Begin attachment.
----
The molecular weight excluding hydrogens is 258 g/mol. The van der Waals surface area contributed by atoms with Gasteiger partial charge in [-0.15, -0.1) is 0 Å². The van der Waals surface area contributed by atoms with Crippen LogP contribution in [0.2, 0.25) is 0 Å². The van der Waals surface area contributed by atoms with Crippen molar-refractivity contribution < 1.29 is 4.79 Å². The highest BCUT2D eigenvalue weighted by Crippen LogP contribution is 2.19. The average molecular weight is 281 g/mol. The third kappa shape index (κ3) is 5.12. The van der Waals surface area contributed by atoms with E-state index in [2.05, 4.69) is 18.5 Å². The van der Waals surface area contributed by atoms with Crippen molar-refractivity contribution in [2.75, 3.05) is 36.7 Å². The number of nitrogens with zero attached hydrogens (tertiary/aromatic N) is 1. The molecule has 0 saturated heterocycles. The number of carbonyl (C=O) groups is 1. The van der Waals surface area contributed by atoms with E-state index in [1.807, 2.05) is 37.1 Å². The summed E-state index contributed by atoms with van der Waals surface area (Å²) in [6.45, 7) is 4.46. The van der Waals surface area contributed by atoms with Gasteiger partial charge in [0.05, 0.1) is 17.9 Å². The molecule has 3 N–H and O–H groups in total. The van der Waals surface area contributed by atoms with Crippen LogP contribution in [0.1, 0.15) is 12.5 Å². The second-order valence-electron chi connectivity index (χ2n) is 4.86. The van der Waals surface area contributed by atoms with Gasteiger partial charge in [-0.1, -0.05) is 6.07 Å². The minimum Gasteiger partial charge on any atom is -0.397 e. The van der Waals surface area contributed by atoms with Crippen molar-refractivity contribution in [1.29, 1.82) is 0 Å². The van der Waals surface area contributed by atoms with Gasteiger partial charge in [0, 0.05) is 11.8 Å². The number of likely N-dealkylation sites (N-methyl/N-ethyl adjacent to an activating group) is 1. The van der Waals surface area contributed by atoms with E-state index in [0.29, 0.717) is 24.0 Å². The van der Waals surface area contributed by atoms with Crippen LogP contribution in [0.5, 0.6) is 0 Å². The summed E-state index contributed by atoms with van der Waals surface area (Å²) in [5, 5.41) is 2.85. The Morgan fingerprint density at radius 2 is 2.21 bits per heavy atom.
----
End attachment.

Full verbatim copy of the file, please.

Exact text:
The molecular weight excluding hydrogens is 258 g/mol. The van der Waals surface area contributed by atoms with Gasteiger partial charge in [-0.15, -0.1) is 0 Å². The van der Waals surface area contributed by atoms with Crippen LogP contribution in [0.2, 0.25) is 0 Å². The van der Waals surface area contributed by atoms with Crippen molar-refractivity contribution < 1.29 is 4.79 Å². The highest BCUT2D eigenvalue weighted by Crippen LogP contribution is 2.19. The average molecular weight is 281 g/mol. The third kappa shape index (κ3) is 5.12. The van der Waals surface area contributed by atoms with E-state index in [2.05, 4.69) is 18.5 Å². The van der Waals surface area contributed by atoms with Crippen molar-refractivity contribution in [2.75, 3.05) is 36.7 Å². The number of nitrogens with zero attached hydrogens (tertiary/aromatic N) is 1. The molecule has 0 saturated heterocycles. The number of carbonyl (C=O) groups is 1. The van der Waals surface area contributed by atoms with E-state index in [1.807, 2.05) is 37.1 Å². The summed E-state index contributed by atoms with van der Waals surface area (Å²) in [6.45, 7) is 4.46. The van der Waals surface area contributed by atoms with Gasteiger partial charge in [0.05, 0.1) is 17.9 Å². The molecule has 3 N–H and O–H groups in total. The van der Waals surface area contributed by atoms with Crippen LogP contribution in [0.1, 0.15) is 12.5 Å². The second-order valence-electron chi connectivity index (χ2n) is 4.86. The van der Waals surface area contributed by atoms with Gasteiger partial charge in [-0.1, -0.05) is 6.07 Å². The minimum Gasteiger partial charge on any atom is -0.397 e. The van der Waals surface area contributed by atoms with Crippen molar-refractivity contribution in [1.29, 1.82) is 0 Å². The van der Waals surface area contributed by atoms with Gasteiger partial charge in [0, 0.05) is 11.8 Å². The number of likely N-dealkylation sites (N-methyl/N-ethyl adjacent to an activating group) is 1. The van der Waals surface area contributed by atoms with E-state index in [0.29, 0.717) is 24.0 Å². The van der Waals surface area contributed by atoms with Crippen LogP contribution in [0.5, 0.6) is 0 Å². The summed E-state index contributed by atoms with van der Waals surface area (Å²) in [5, 5.41) is 2.85. The Morgan fingerprint density at radius 2 is 2.21 bits per heavy atom.